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Thursday, March 26, 2009

Nintendo SDHC Support

If you have a networked Wii, check your mail today. Nintendo has just released an update that supports SDHC cards in various parts of the Wii Menu and applications.

Amazon has SDHC cards ranging from 4GB to 32GB.

This should come as welcome news to those that have been worried about the lack of storage on the Wii. The support for these cards and ability to play downloaded games off the card will expand the market for downloadable Wii Games. How ever it appears there is a limit in that you need to have free space on the internal Memory.

(Note that when launching games or channels from an SD card, an equivalent amount of internal Wii memory is required. To clear space from the internal memory, users can transfer games or channels from the Wii Menu to the SD card).

Here is the Nintendo press release.

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Thursday, March 19, 2009

Subversion Repository Script on Mac OS

Following the instructions from Apple Developer Center in this document about Subversion with Xcode 3. I wrote the following shell script to simplify my steps in creating a repository. I caution you that is does MINIMAL error checking.

# Check if SVN_REPOSITORY is set
if [ "$SVN_REPOSITORY-X" == "-X" ]; then

if [ -r /tmp/$1 ]; then
echo "/tmp/$1 exists - exiting";

echo "Creating repository for $1"
svnadmin create $SVN_REPOSITORY/$1
mkdir -p /tmp/$1/trunk /tmp/$1/branches /tmp/$1/tags
svn import /tmp/$1 file:///$SVN_REPOSITORY/$1 -m "Project Create"

echo "Created $1 - cleaning up"
rm -rf /tmp/$1

chown -R www:admin $SVN_REPOSITORY
chmod -R ug+rwX,o= $SVN_REPOSITORY

I placed in in /usr/local/bin/, so that it would be in my path on the Mac command line. You can set the environment variable SVN_REPOSITORY to your repository location or it assumes the spot I used, /Library/subversion/repository.

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Dell Mini 9 Hackintosh

This Dell Mini 9 Hackintosh video from Andy Ihnatko on Vimeo is really cool. If you have 9.5 minutes to spend looking at cool technology today, it should be spent watching this video. I just wish the Mini 9 had at least 40GB of storage. Maybe with a SD SDHC card I could could have the space I need for my purposes.

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Thursday, March 12, 2009

Memory options for New Mini

I got the following from the support folks at OWC today. I have yet to get my hands on the new mini to try it out. But this should help with those thinking of upgrading the memory themselves.
If you have one 1GB RAM module pre-existing in your mini, you could install a 2GB module in order for the machine to recognize 3GBs. However, the mini MUST be a Core 2 Duo. If not, the mini will only recognize 2GB. On a side note, if you have a Core 2 Duo mini, you may install 4GB (2GBx2) to take advantage of the dual channel architecture (promoting faster data thorough put and increased machine speed and efficiency).
OWC has their memory pricing page. Amazon also sells memory for these systems.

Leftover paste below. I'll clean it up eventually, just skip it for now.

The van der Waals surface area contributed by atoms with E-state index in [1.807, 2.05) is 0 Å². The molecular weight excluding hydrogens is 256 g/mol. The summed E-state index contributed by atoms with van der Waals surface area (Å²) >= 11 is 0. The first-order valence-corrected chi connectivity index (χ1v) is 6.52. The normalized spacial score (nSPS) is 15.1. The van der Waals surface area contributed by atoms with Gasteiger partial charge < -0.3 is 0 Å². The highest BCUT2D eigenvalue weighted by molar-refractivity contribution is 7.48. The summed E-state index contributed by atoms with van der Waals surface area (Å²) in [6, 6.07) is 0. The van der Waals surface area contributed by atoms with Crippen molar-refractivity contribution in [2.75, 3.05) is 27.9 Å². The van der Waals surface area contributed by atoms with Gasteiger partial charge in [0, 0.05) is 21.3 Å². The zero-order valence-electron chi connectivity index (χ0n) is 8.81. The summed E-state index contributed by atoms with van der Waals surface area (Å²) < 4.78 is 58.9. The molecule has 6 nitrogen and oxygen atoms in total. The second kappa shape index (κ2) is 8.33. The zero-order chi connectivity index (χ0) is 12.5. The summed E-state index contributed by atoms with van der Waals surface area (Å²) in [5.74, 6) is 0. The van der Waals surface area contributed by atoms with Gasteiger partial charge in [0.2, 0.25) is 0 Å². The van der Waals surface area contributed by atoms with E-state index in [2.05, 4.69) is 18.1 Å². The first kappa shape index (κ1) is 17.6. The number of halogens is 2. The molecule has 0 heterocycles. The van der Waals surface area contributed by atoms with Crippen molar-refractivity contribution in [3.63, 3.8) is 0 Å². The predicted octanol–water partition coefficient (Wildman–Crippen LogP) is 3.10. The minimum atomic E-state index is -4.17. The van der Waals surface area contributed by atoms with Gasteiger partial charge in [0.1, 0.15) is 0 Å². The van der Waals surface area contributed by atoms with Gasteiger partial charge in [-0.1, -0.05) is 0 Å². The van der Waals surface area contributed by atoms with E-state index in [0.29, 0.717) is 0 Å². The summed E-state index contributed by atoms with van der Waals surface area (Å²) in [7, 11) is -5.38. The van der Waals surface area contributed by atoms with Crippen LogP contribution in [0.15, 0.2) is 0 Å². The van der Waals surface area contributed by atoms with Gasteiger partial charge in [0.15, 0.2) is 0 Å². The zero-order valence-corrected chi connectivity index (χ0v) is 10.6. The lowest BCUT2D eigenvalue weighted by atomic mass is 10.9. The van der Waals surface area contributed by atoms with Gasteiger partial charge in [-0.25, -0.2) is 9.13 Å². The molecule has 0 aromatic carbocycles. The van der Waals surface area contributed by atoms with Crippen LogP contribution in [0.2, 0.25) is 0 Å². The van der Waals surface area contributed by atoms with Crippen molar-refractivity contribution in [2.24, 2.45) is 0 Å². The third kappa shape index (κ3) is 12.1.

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Wednesday, March 11, 2009

Coding and Sys Admin Posts

This post is here to capture the list of coding tricks or Sys-Admin approaches that have been posted to this blog in the past.

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Friday, March 06, 2009

Larry Brilliant in Forbes

Forbes has an article about Larry Brilliant and Google.org. Larry has appeared in a few TEDTalks, which is apparently how he got the job at Google. He has quiet a history and the article covers just what you do after ridding the world of smallpox. That is a tuff act to top in his future endeavors, but he might have the plan to beat a bird flu pandemic using search engines, news paper crawlers, and social networks.

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Sunday, March 01, 2009

Making money from fools gold in Solar?

Popular Mechanics has an article about photovoltaic solar panel prices dropping below $1 Watt. While good news they look at the raw materials required to manufacture the panels and conclude that looking for less efficient, but more abundant and easier to process materials is the key to success.
... Wadia and his colleagues found that iron pyrite—better known as fool's gold—was several orders of magnitude better than any of the alternatives, based on both cost and abundance. Copper sulfide and copper oxide were also attractive candidates. The problem with these materials is that they're less efficient in converting the sun's rays to electricity, and as a result have been the focus of considerably less research.

I personally take the view that photovoltaic is a solution for small private installations. Larger solar power production efforts will probably succeed on concentrating solar thermal approaches. Popular Mechanics also has an article on solar thermal technology.
On a crisp morning this past January, Andraka and his colleagues fired up Dish No. 3. The temperature was around freezing, and the sky was 8 percent brighter than average—the contrast between the cold air and the hot sun helps the engine run more efficiently. When power began to flow from the 25-kilowatt system, it did so with the highest conversion efficiency ever recorded in a commercial solar device: 31.25 percent of the energy shining onto the giant dish flowed into the grid.

For more information visit Wikipedia.

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